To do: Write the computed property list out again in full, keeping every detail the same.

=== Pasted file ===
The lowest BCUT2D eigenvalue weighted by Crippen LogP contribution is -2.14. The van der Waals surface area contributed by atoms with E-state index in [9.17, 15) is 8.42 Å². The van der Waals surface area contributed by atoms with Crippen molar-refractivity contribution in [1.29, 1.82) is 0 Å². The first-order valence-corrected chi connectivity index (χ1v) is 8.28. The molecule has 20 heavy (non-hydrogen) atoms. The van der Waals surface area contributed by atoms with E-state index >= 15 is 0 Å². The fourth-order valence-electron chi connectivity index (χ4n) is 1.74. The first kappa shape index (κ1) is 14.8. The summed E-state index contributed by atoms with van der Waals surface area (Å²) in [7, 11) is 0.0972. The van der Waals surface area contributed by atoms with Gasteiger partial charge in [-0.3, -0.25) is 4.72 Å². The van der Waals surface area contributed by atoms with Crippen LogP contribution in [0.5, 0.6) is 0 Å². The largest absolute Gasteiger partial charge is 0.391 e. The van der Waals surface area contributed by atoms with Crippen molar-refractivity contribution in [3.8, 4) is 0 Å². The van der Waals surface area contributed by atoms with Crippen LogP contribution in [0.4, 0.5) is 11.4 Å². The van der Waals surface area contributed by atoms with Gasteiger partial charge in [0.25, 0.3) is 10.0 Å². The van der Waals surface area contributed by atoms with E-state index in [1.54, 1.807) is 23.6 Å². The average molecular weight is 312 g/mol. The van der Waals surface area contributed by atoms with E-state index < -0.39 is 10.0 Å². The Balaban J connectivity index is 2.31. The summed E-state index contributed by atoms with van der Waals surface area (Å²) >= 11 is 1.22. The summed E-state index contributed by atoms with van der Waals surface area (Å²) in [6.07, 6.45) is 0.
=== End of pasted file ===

The lowest BCUT2D eigenvalue weighted by Crippen LogP contribution is -2.14. The van der Waals surface area contributed by atoms with E-state index in [9.17, 15) is 8.42 Å². The van der Waals surface area contributed by atoms with Crippen molar-refractivity contribution in [1.29, 1.82) is 0 Å². The first-order valence-corrected chi connectivity index (χ1v) is 8.28. The molecule has 20 heavy (non-hydrogen) atoms. The van der Waals surface area contributed by atoms with E-state index >= 15 is 0 Å². The fourth-order valence-electron chi connectivity index (χ4n) is 1.74. The first kappa shape index (κ1) is 14.8. The summed E-state index contributed by atoms with van der Waals surface area (Å²) in [7, 11) is 0.0972. The van der Waals surface area contributed by atoms with Gasteiger partial charge in [-0.3, -0.25) is 4.72 Å². The van der Waals surface area contributed by atoms with Crippen LogP contribution in [0.5, 0.6) is 0 Å². The largest absolute Gasteiger partial charge is 0.391 e. The van der Waals surface area contributed by atoms with Crippen molar-refractivity contribution in [3.8, 4) is 0 Å². The van der Waals surface area contributed by atoms with Crippen LogP contribution in [0.4, 0.5) is 11.4 Å². The van der Waals surface area contributed by atoms with Gasteiger partial charge in [0.25, 0.3) is 10.0 Å². The van der Waals surface area contributed by atoms with E-state index in [1.54, 1.807) is 23.6 Å². The average molecular weight is 312 g/mol. The van der Waals surface area contributed by atoms with E-state index < -0.39 is 10.0 Å². The Balaban J connectivity index is 2.31. The summed E-state index contributed by atoms with van der Waals surface area (Å²) >= 11 is 1.22. The summed E-state index contributed by atoms with van der Waals surface area (Å²) in [6.07, 6.45) is 0.